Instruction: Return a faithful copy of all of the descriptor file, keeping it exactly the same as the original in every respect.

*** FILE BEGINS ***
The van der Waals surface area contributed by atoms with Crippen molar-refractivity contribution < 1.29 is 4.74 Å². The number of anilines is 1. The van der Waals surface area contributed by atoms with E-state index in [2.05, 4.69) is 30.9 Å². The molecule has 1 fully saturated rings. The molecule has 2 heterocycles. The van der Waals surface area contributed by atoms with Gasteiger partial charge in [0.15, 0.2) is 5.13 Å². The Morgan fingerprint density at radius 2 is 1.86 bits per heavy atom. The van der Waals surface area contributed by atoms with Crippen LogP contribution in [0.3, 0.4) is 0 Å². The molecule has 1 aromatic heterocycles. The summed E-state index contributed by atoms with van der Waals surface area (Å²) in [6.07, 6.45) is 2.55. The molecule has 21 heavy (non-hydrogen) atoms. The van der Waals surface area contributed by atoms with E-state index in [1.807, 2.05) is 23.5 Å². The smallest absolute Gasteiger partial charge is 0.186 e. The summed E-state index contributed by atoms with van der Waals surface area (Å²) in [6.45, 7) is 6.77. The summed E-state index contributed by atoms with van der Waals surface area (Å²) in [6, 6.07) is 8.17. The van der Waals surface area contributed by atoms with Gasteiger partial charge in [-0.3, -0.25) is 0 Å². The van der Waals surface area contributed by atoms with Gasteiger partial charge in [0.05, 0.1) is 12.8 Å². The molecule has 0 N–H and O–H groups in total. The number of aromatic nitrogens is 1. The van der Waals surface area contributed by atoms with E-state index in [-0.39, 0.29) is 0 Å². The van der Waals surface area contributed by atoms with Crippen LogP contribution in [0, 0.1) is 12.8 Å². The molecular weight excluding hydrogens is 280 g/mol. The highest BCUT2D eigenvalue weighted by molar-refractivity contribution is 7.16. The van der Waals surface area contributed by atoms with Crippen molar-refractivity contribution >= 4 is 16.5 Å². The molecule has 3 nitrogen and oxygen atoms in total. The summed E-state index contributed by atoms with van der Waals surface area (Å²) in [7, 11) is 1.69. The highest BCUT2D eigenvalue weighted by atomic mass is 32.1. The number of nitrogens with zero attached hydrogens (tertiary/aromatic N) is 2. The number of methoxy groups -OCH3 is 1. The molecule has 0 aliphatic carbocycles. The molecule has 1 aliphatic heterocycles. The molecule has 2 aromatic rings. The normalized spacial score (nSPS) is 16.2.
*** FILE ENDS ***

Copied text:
The van der Waals surface area contributed by atoms with Crippen molar-refractivity contribution < 1.29 is 4.74 Å². The number of anilines is 1. The van der Waals surface area contributed by atoms with E-state index in [2.05, 4.69) is 30.9 Å². The molecule has 1 fully saturated rings. The molecule has 2 heterocycles. The van der Waals surface area contributed by atoms with Gasteiger partial charge in [0.15, 0.2) is 5.13 Å². The Morgan fingerprint density at radius 2 is 1.86 bits per heavy atom. The van der Waals surface area contributed by atoms with Crippen LogP contribution in [0.3, 0.4) is 0 Å². The molecule has 1 aromatic heterocycles. The summed E-state index contributed by atoms with van der Waals surface area (Å²) in [6.07, 6.45) is 2.55. The molecule has 21 heavy (non-hydrogen) atoms. The van der Waals surface area contributed by atoms with E-state index in [1.807, 2.05) is 23.5 Å². The smallest absolute Gasteiger partial charge is 0.186 e. The summed E-state index contributed by atoms with van der Waals surface area (Å²) in [6.45, 7) is 6.77. The summed E-state index contributed by atoms with van der Waals surface area (Å²) in [6, 6.07) is 8.17. The van der Waals surface area contributed by atoms with Gasteiger partial charge in [-0.3, -0.25) is 0 Å². The van der Waals surface area contributed by atoms with Gasteiger partial charge in [0.05, 0.1) is 12.8 Å². The molecule has 0 N–H and O–H groups in total. The number of aromatic nitrogens is 1. The van der Waals surface area contributed by atoms with E-state index in [-0.39, 0.29) is 0 Å². The van der Waals surface area contributed by atoms with Crippen LogP contribution in [0, 0.1) is 12.8 Å². The molecular weight excluding hydrogens is 280 g/mol. The highest BCUT2D eigenvalue weighted by molar-refractivity contribution is 7.16. The van der Waals surface area contributed by atoms with Crippen molar-refractivity contribution >= 4 is 16.5 Å². The molecule has 3 nitrogen and oxygen atoms in total. The summed E-state index contributed by atoms with van der Waals surface area (Å²) in [7, 11) is 1.69. The highest BCUT2D eigenvalue weighted by atomic mass is 32.1. The number of nitrogens with zero attached hydrogens (tertiary/aromatic N) is 2. The number of methoxy groups -OCH3 is 1. The molecule has 0 aliphatic carbocycles. The molecule has 1 aliphatic heterocycles. The molecule has 2 aromatic rings. The normalized spacial score (nSPS) is 16.2.